In a study by Stewart et al,11 751 patients with cGVHD were evaluated to determine factors associated with discontinuation of immunosuppression and NRM. Similar to our study, NRM was increased in patients with HLA mismatch, hyperbilirubinemia, increased age, thrombocytopenia at cGVHD onset, and progressive onset of disease. Stewart et al also reported increased NRM among recipients with older donors and those receiving a higher dose of prednisone immediately before the onset of cGVHD.

In a more recent analysis19 evaluating prognostic criteria for NRM in a cGVHD cohort as defined by NIH consensus criteria, the same 6 variables reported in their prior analysis (as given in the preceding paragraph) were found to be significant except donor age at transplantation. However, both of these studies included recipients of myeloablative transplantations with bone marrow as the source of stem cells in approximately 80% of recipients.

With recent changes in transplantation strategies, there is increasing use of alternative donor sources including umbilical cord blood, more frequent use of peripheral blood stem cells and reduced intensity or nonmyeloablative conditioning, and older recipient age at transplantation. Therefore, our study included a large, multicenter cohort of all donor sources, all graft sources, and all ages. We included patients who had undergone a nonmyeloablative or reduced intensity transplantation, but this constituted only 11% of our cohort. Similar to the recent analysis, we did not find an impact of graft source on NRM or overall survival. In the study by Stewart et al,11 the use of peripheral blood stem cells was associated with the need for prolonged immunosuppression but this did not affect NRM. This was postulated to be related to higher CD4 T-cell counts and improved immunofunction among peripheral blood stem cell recipients compared with bone marrow recipients with chronic GVHD.11

With recent improvements in supportive care, a lower NRM in the coming years is anticipated. However, we did not find an impact of the year of transplantation on NRM or overall survival. This may be related to changing patient populations over the years, with more older patients undergoing transplantation, which could account for the higher mortality.11,19

Our patient population is selected from a time period when NIH consensus criteria were not applicable and therefore we could not test the impact of NIH staging and classification on survival and NRM. Nevertheless, the variables identified in this scoring schema can be easily obtained and applied in patients at the time of cGVHD presentation. In cGVHD trials specifically, this system could be used as a complement to the new NIH staging criteria for the purposes of obtaining better patient population descriptions and concurrent validation relative to survival and NRM.

We also recognize that persistent acute GVHD may have many features similar to progressive onset cGVHD, so we repeated the analysis after excluding patients with early progressive onset cGVHD (< 130 days from HCT). The risk score remained similarly applicable for both overall survival and NRM in this population.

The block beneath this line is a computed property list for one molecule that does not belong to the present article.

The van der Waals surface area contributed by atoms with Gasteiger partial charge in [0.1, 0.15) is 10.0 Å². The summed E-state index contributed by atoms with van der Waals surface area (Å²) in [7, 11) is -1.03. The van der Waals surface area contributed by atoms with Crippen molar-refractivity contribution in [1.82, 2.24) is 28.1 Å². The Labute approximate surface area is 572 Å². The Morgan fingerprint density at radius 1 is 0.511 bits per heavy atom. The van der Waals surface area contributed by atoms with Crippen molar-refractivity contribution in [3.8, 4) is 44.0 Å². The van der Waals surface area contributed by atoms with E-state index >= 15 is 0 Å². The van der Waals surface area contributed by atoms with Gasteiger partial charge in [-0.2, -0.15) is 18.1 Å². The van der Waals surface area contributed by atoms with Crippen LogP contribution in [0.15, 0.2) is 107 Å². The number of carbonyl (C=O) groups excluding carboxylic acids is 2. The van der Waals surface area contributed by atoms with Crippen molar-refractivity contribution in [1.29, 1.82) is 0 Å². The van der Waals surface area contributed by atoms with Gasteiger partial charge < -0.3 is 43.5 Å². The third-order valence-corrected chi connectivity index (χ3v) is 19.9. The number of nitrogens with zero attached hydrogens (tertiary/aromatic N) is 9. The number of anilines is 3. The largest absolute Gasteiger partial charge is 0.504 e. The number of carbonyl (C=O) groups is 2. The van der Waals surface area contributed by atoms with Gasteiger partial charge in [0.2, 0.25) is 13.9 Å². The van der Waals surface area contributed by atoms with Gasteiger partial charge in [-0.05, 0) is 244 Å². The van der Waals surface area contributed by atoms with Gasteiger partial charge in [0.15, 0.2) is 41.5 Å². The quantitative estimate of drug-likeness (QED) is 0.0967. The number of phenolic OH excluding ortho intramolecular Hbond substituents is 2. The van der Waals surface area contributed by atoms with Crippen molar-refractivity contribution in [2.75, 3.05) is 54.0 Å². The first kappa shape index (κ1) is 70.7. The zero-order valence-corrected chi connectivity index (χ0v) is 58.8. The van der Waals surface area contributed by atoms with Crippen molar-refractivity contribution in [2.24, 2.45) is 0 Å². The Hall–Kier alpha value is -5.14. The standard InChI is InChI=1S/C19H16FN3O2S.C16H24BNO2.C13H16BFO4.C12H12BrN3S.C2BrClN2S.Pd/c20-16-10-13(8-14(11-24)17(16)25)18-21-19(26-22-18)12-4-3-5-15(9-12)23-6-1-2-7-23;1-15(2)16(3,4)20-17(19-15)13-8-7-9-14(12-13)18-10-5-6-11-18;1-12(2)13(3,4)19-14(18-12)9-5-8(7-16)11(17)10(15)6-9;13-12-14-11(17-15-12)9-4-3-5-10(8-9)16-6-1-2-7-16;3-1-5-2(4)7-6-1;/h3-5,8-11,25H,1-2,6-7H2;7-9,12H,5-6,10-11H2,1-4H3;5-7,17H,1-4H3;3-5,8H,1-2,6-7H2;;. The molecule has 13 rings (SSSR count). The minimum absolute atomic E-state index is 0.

The present study used the largest available multicenter cohort of cGVHD patients to develop a cGVHD risk score using patient characteristics that are easily available at the time of cGVHD diagnosis. The score demonstrates high significance in predicting both overall survival and NRM. Our scoring system, if validated, will provide a practical tool to help identify high-risk patients for further therapy and enrollment in clinical trials of HCT.


Contribution: M.A., J.P.K., D.J.W., D.A.J., M.E.D.F., S.S., M.M.H., and S.Z.P designed research; M.A. and A.H. collected data; M.A., J.P.K., and A.H. performed statistical analysis; M.A., J.P.K., D.J.W., A.H., D.A.J., M.E.D.F., S.S., M.M.H., and S.Z.P. interpreted data; M.A. drafted the manuscript; and C.S.C, A.U.I., J.H.A., M.B., J.-Y.C., M.S.C., L.I., M.J., T.R.K., S.J.L., E.W.P., R.P.G., A.C.S., and J.R.W. critically reviewed and revised the manuscript.

Conflict-of-interest disclosure: The authors declare no competing financial interests.

Correspondence: Mukta Arora, MMC 480, 420 Delaware St SE, Minneapolis MN 55455; e-mail: arora005{at}


The CIBMTR is supported by Public Health Service Grant/Cooperative Agreement U24-CA76518 from the National Cancer Institute (NCI), the National Heart, Lung and Blood Institute (NHLBI), and the National Institute of Allergy and Infectious Diseases (NIAID); a Grant/Cooperative Agreement 5U01HL069294 from NHLBI and NCI; contract HHSH234200637015C with Health Resources and Services Administration (HRSA/DHHS); grants N00014-06-1-0704 and N00014-08-1-0058 from the Office of Naval Research; and grants from AABB; Allos Inc; Amgen Inc; an anonymous donation to the Medical College of Wisconsin; Astellas Pharma US Inc; Be the Match Foundation; Biogen Idec Inc; BioMarin Pharmaceutical Inc; Biovitrum AB; Blood Center of Wisconsin; Blue Cross and Blue Shield Association; Bone Marrow Foundation; Buchanan Family Foundation; CaridianBCT; Celgene Corporation; CellGenix GmbH; Children's Leukemia Research Association; ClinImmune Labs; CTI Clinical Trial and Consulting Services; Eisai Inc; Genentech Inc; Genzyme Corporation; Histogenetics Inc; HKS Medical Information Systems; Hospira Inc; Kirin Brewery Co Ltd; The Leukemia & Lymphoma Society; Merck & Company; The Medical College of Wisconsin; Millennium Pharmaceuticals Inc; Miller Pharmacal Group; Milliman USA Inc; Miltenyi Biotec Inc; National Marrow Donor Program; Nature Publishing Group; Novartis Oncology; Oncology Nursing Society; Osiris Therapeutics Inc; Otsuka America Pharmaceutical Inc; Pall Life Sciences; Pfizer Inc; Schering Corporation; Sigma-Tau Pharmaceuticals; Soligenix Inc; StemCyte Inc; StemSoft Software Inc; Sysmex America Inc; Therakos Inc; Vidacare Corporation; ViraCor Laboratories; ViroPharma Inc; and Wellpoint Inc.

The views expressed in this article do not reflect the official policy or position of the National Institutes of Health, the Department of the Navy, the Department of Defense, or any other agency of the U.S. Government.


  • An Inside Blood analysis of this article appears at the front of this issue.

  • The publication costs of this article were defrayed in part by page charge payment. Therefore, and solely to indicate this fact, this article is hereby marked “advertisement” in accordance with 18 USC section 1734.

  • Submitted December 20, 2010.
  • Accepted April 6, 2011.